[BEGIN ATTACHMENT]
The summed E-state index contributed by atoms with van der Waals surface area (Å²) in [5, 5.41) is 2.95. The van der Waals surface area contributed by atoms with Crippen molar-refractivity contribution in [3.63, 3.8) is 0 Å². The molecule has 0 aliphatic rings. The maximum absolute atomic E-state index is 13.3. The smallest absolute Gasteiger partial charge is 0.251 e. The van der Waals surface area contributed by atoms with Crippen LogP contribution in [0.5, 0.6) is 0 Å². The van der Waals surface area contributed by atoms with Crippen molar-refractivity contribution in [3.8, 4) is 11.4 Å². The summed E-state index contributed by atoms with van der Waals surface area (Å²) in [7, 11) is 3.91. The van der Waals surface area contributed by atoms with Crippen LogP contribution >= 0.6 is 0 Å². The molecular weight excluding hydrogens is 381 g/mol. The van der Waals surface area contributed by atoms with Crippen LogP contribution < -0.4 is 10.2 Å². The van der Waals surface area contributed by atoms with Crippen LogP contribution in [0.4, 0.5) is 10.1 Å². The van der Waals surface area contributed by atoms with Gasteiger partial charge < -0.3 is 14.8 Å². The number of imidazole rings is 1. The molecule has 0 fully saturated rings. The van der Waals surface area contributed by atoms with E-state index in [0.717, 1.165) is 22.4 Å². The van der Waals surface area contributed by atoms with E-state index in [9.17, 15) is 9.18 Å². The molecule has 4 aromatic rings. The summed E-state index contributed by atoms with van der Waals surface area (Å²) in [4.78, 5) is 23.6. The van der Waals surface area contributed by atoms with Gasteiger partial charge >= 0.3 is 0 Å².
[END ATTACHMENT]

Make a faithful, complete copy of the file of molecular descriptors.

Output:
The summed E-state index contributed by atoms with van der Waals surface area (Å²) in [5, 5.41) is 2.95. The van der Waals surface area contributed by atoms with Crippen molar-refractivity contribution in [3.63, 3.8) is 0 Å². The molecule has 0 aliphatic rings. The maximum absolute atomic E-state index is 13.3. The smallest absolute Gasteiger partial charge is 0.251 e. The van der Waals surface area contributed by atoms with Crippen LogP contribution in [0.5, 0.6) is 0 Å². The van der Waals surface area contributed by atoms with Crippen molar-refractivity contribution in [3.8, 4) is 11.4 Å². The summed E-state index contributed by atoms with van der Waals surface area (Å²) in [7, 11) is 3.91. The van der Waals surface area contributed by atoms with Crippen LogP contribution >= 0.6 is 0 Å². The molecular weight excluding hydrogens is 381 g/mol. The van der Waals surface area contributed by atoms with Crippen LogP contribution < -0.4 is 10.2 Å². The van der Waals surface area contributed by atoms with Crippen LogP contribution in [0.4, 0.5) is 10.1 Å². The van der Waals surface area contributed by atoms with Gasteiger partial charge < -0.3 is 14.8 Å². The number of imidazole rings is 1. The molecule has 0 fully saturated rings. The van der Waals surface area contributed by atoms with E-state index in [0.717, 1.165) is 22.4 Å². The van der Waals surface area contributed by atoms with E-state index in [9.17, 15) is 9.18 Å². The molecule has 4 aromatic rings. The summed E-state index contributed by atoms with van der Waals surface area (Å²) in [4.78, 5) is 23.6. The van der Waals surface area contributed by atoms with Gasteiger partial charge >= 0.3 is 0 Å².